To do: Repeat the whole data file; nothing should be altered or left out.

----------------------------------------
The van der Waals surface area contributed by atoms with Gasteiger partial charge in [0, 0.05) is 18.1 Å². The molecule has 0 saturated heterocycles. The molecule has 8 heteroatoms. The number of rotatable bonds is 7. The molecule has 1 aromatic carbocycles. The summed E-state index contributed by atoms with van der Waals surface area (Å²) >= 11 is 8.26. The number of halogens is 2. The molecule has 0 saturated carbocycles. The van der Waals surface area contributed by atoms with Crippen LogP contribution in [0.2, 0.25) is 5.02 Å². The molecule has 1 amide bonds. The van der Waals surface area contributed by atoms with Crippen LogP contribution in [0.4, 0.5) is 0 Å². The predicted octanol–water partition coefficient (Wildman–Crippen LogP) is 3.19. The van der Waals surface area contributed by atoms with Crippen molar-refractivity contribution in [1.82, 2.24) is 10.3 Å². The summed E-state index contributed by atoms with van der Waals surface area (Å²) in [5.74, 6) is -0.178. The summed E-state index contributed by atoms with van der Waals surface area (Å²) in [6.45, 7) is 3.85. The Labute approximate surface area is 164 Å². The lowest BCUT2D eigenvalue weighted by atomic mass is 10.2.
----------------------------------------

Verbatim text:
The van der Waals surface area contributed by atoms with Gasteiger partial charge in [0, 0.05) is 18.1 Å². The molecule has 0 saturated heterocycles. The molecule has 8 heteroatoms. The number of rotatable bonds is 7. The molecule has 1 aromatic carbocycles. The summed E-state index contributed by atoms with van der Waals surface area (Å²) >= 11 is 8.26. The number of halogens is 2. The molecule has 0 saturated carbocycles. The van der Waals surface area contributed by atoms with Crippen LogP contribution in [0.2, 0.25) is 5.02 Å². The molecule has 1 amide bonds. The van der Waals surface area contributed by atoms with Crippen LogP contribution in [0.4, 0.5) is 0 Å². The predicted octanol–water partition coefficient (Wildman–Crippen LogP) is 3.19. The van der Waals surface area contributed by atoms with Crippen molar-refractivity contribution in [1.82, 2.24) is 10.3 Å². The summed E-state index contributed by atoms with van der Waals surface area (Å²) in [5.74, 6) is -0.178. The summed E-state index contributed by atoms with van der Waals surface area (Å²) in [6.45, 7) is 3.85. The Labute approximate surface area is 164 Å². The lowest BCUT2D eigenvalue weighted by atomic mass is 10.2.